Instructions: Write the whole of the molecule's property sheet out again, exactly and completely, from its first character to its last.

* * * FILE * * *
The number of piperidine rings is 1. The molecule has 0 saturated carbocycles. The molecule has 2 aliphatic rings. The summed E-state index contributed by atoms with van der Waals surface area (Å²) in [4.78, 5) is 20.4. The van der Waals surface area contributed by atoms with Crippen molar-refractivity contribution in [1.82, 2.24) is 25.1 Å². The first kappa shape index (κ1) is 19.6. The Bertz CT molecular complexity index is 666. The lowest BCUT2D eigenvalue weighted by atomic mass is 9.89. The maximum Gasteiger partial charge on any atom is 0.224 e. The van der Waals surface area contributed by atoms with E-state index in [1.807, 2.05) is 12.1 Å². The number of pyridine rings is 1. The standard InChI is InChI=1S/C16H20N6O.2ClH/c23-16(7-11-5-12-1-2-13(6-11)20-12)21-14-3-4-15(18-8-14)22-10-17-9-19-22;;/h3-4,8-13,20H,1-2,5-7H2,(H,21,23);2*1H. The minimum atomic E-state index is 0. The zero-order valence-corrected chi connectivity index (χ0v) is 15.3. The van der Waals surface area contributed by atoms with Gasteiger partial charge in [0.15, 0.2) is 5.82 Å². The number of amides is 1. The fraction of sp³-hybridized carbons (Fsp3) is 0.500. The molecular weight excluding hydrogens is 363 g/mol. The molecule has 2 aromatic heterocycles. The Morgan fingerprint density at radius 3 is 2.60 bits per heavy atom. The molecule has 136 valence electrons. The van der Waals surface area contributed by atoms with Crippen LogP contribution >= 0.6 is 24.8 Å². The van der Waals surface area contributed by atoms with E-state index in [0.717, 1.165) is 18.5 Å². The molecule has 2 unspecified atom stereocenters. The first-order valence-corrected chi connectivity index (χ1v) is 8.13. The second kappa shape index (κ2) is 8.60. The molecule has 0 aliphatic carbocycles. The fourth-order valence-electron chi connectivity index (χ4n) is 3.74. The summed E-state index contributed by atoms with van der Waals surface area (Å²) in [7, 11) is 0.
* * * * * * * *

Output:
The number of piperidine rings is 1. The molecule has 0 saturated carbocycles. The molecule has 2 aliphatic rings. The summed E-state index contributed by atoms with van der Waals surface area (Å²) in [4.78, 5) is 20.4. The van der Waals surface area contributed by atoms with Crippen molar-refractivity contribution in [1.82, 2.24) is 25.1 Å². The first kappa shape index (κ1) is 19.6. The Bertz CT molecular complexity index is 666. The lowest BCUT2D eigenvalue weighted by atomic mass is 9.89. The maximum Gasteiger partial charge on any atom is 0.224 e. The van der Waals surface area contributed by atoms with E-state index in [1.807, 2.05) is 12.1 Å². The number of pyridine rings is 1. The standard InChI is InChI=1S/C16H20N6O.2ClH/c23-16(7-11-5-12-1-2-13(6-11)20-12)21-14-3-4-15(18-8-14)22-10-17-9-19-22;;/h3-4,8-13,20H,1-2,5-7H2,(H,21,23);2*1H. The minimum atomic E-state index is 0. The zero-order valence-corrected chi connectivity index (χ0v) is 15.3. The van der Waals surface area contributed by atoms with Gasteiger partial charge in [0.15, 0.2) is 5.82 Å². The number of amides is 1. The fraction of sp³-hybridized carbons (Fsp3) is 0.500. The molecular weight excluding hydrogens is 363 g/mol. The molecule has 2 aromatic heterocycles. The Morgan fingerprint density at radius 3 is 2.60 bits per heavy atom. The molecule has 136 valence electrons. The van der Waals surface area contributed by atoms with Crippen LogP contribution >= 0.6 is 24.8 Å². The van der Waals surface area contributed by atoms with E-state index in [0.717, 1.165) is 18.5 Å². The molecule has 2 unspecified atom stereocenters. The first-order valence-corrected chi connectivity index (χ1v) is 8.13. The second kappa shape index (κ2) is 8.60. The molecule has 0 aliphatic carbocycles. The fourth-order valence-electron chi connectivity index (χ4n) is 3.74. The summed E-state index contributed by atoms with van der Waals surface area (Å²) in [7, 11) is 0.